Anonymous said...

A gem of a book! The author's judicious choice of words, unforgettable images and scenes, the character development, and, yes, the unusual narrator, Death.

All of the characters have a underdog quality that makes you root for every one of them, the damaged mayor's wife included, to survive Nazi Germany and thrive. But my favorite? It's a tough choice between Liesel and the narrator Death. Liesel: her tenacity and kindness, her hunger for books that drives her to steal them, her skill with words and images, her ability to form special relationships, her heartfelt but unspoken love...How sad on the last page to realize we will not learn about all of her life.

The narrator, whom I quickly came to call "The Angel of Death": so human, a victim himself who grieves the loss of the deaths brought on by humans and the Nazis, overworked and misunderstood. He is not the one who brings death but instead is the one who is there at the moment of death to gently cup, lift and transport the soul. An angel indeed.

The importance of words! The author gives us the extra bonus of a reminder of the importance of words. How trite but true: the power of words! They can incite, inform, comfort...and we were privy to all these and more in "The Book Thief".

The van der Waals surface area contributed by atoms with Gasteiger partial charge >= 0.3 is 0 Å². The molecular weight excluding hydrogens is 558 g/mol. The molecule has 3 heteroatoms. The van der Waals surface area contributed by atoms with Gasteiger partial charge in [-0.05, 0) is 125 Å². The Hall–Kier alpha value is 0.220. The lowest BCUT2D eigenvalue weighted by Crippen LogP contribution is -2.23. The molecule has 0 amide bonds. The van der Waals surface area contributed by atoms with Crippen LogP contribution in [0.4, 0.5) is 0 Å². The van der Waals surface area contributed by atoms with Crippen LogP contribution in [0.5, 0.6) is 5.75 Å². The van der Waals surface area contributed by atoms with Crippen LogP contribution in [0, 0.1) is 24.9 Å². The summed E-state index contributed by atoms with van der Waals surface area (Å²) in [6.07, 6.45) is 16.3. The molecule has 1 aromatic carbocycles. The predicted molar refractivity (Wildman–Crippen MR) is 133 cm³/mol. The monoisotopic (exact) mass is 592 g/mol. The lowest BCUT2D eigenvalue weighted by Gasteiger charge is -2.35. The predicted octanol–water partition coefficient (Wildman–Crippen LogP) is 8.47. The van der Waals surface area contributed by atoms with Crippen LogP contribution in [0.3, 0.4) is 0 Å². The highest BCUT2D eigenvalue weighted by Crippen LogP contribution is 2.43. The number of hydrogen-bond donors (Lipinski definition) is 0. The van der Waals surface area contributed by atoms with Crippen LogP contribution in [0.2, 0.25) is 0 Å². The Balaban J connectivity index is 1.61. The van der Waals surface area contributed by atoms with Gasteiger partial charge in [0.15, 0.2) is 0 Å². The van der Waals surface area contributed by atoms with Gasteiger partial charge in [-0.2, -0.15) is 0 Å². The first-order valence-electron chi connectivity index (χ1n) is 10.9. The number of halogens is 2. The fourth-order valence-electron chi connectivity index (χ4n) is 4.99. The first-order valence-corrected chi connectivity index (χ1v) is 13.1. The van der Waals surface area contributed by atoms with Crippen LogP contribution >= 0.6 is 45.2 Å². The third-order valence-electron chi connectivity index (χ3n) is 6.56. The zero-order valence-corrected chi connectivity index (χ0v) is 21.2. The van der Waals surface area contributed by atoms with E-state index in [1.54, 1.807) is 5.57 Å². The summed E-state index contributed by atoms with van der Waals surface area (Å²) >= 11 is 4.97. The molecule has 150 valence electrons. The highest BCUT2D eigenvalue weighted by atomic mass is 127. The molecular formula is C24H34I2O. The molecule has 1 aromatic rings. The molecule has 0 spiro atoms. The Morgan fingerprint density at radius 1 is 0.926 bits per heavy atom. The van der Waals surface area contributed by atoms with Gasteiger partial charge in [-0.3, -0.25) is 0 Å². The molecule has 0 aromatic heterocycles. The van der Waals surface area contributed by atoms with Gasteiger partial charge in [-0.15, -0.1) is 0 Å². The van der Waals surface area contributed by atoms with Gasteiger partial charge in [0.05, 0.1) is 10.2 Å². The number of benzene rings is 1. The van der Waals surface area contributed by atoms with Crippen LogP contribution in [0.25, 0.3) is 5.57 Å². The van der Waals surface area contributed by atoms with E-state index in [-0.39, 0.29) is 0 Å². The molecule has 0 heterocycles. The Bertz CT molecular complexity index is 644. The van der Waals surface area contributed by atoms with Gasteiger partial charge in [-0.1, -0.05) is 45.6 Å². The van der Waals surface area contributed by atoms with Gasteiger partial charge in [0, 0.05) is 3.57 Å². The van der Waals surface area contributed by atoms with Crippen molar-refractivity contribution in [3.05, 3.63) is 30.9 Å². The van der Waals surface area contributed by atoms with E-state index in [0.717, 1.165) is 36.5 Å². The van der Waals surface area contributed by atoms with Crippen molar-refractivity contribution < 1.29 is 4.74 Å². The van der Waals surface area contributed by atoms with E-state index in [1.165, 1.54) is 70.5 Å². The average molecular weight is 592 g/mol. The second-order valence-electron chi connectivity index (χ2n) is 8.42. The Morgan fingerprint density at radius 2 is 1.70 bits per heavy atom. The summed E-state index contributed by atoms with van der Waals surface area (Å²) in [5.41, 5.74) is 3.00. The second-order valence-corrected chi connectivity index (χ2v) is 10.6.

Truly a great book that stays with you, touches your heart and makes you think. Markus Zusak, thank you so very much.

Comments by CeCe

Anonymous said...

Do you think The Book Thief is appropriate for advanced junior high school kids?

Mrs. F-B's Books Blog said...

To anonymous - I think this book is very appropriate for mature middle schoolers who have some background on the Holocaust. It would also be a great one for a parent and student to read together to discuss. This book has become what's known in publishing as a crossover book - it appeals to YA-adult. There are a lot of nuances younger readers just don't have the life experience to process, so they'll probably miss those. This is one of those books that readers (of any age) will get more out of each time they read it, especially as they get older.

Younger readers, less mature readers, or readers without background in the Holocaust will likely not get much out of this book, or, indeed, even choose to start, let alone finish, it. It's a very thick book!

Best, Erin FB

Anonymous said...

I can see that you have written his years ago, so this is just a shot in the dark. I just read The Book Thief and created a discussion blog post here http://theloyalbookworm.wordpress.com/. If you are up for it, I would love to hear some of your responses to my questions!
Thank you for your insight! I look forward to reading some of your other works!